Surely I’m not the only one who winces when viewing what I think is an unflattering photograph of myself that’s been uploaded online for all to see. There could be 400 people in the picture and all I will focus on is me. It’s as if we have some sort of selfish radar that zooms in on our reflection and alters how we feel about ourselves. I would try to deny this and nonchalantly say something like “Oh, what a great picture of you! I didn’t even notice myself in it” until I was put to the test.

A few years ago I put my camera on a timer to get a picture of my then boyfriend and me before we headed off to a concert. The picture turned out great. I uploaded it on Facebook right away and wrote something cheesy underneath it like “Having some wine before the Our Lady Peace concert with the love of my life.” It took about three minutes before the boyfriend said “You didn’t even notice what I look like in that photo, did you?” and I chuckled at him and took a glance. He’d made a face like he was running in a 100km/hour wind tunnel with his mouth wide open and his tongue hanging out. You could practically see the spaces his wisdom teeth were aiming to invade. I was honestly taken aback; it was a horrific picture. But I’d been so focused on me that I hadn’t even noticed his ridiculous photo-bombing tactics.

We live in a world where our online persona is so often deemed more important than our real life one, and it’s easy to become self-conscious about how we look. We see a picture of ourselves online appearing heavier than we really are and decide to go on a diet. We see a picture where we’re smiling genuinely, maybe even laughing, and think we look so unattractive that we from then on refuse to smile on camera.

Photographs dictate how we present ourselves to others who don’t see us on a regular basis, and for that reason we feel the need to always be at our best. What a huge amount of pressure! Is it not already bad enough that our frequent status updates on Facebook are expected to be full of positive, brag-worthy details? Are we pursuing specific things in our lives merely so we can appear to the world to have an envious life? We’re doing ourselves a disservice every time we allow social media to disrupt our lives and derail us from who we are when not behind a computer keyboard. There’s an expression I heard a while ago that best describes the foolishness of such actions: “The only thing you get from keeping up with the Joneses… is finding out what the Joneses like.”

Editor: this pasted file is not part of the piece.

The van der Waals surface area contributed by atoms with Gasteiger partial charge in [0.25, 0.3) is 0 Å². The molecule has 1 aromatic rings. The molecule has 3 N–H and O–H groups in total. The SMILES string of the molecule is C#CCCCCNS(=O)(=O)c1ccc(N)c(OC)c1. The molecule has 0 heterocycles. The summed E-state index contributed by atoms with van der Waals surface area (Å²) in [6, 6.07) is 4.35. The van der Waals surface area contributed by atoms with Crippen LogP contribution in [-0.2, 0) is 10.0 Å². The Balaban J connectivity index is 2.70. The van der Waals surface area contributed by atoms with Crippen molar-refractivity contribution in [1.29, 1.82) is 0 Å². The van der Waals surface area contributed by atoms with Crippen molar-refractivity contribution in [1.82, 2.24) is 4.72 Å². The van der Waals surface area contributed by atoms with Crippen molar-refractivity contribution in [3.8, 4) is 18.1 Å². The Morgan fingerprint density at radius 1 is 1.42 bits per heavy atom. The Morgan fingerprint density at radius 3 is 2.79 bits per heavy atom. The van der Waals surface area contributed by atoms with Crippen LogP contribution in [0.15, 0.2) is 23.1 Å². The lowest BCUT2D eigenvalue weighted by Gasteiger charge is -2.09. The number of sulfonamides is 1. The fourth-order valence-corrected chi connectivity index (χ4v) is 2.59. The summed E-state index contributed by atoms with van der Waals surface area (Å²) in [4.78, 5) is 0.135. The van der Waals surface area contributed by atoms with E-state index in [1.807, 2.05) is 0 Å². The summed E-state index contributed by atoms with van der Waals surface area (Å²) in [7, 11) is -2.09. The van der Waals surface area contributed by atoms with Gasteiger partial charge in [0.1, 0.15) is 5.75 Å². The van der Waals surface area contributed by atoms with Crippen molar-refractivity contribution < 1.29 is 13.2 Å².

The invention of photo beautifying programs has taken us off track. We all know the models in magazines are retouched to eliminate any ounce of cellulite or any traces of what may have once been a blemish. Regardless, millions of people have developed Body Dysmorphia Disorder and yearn for an unrealistic level of flawless skin and ideal body weight. Unfortunately, our own ideal body weight is horribly skewed in comparison to what health experts advise us it should be. Picture altering programs are perfect for changing landscape lighting or eliminating/adding shadowing effects, but we abuse these programs to alter our own self-image to present ourselves publicly to others we think we should be, but really are not. Why do 30-year-old women want to look like 13-year-old skinny girls without bodies? Why do they sacrifice enjoying their favourite foods and treats because they’re afraid of being judged in their photos? Sure we need to feel comfortable in our skin, which to some may mean losing a few pounds and practicing a healthier lifestyle, but is “in our skin” the same as in a photo? Why we all seem to care so much is beyond me.

I openly admit I’m guilty of all the above. I’ve asked people to remove pictures of me online and tried to come up with all sorts of reasons why they should do so rather than simply admitting I’m being vain. I went through a stage where I always offered to be the photographer preferring not to be in front of the lens as I would spend too much time obsessing over my appearance in any photo. It took me a long time to realize that no one was actually looking at me in these pictures or judging me harshly (well, unless they are scandalous, of course), as they were too busy staring at themselves and picking out their own flaws.

My favourite pictures of other people are ones where they’re smiling so genuinely that, just like contagious laughter, make me grin. The next time you zoom in on photographs of yourself with a ping of embarrassment or sadness, realize that few are really looking at or judging your appearance, as they’re far too busy obsessing over themselves and wondering what you’re thinking about them. It is said, “Beauty is in the eye of the beholder” and it’s time that we start seeing our very own special beauty.

For another perspective on self image read SELF LOVE: Understanding true beauty


Photo by bruce mars from Pexels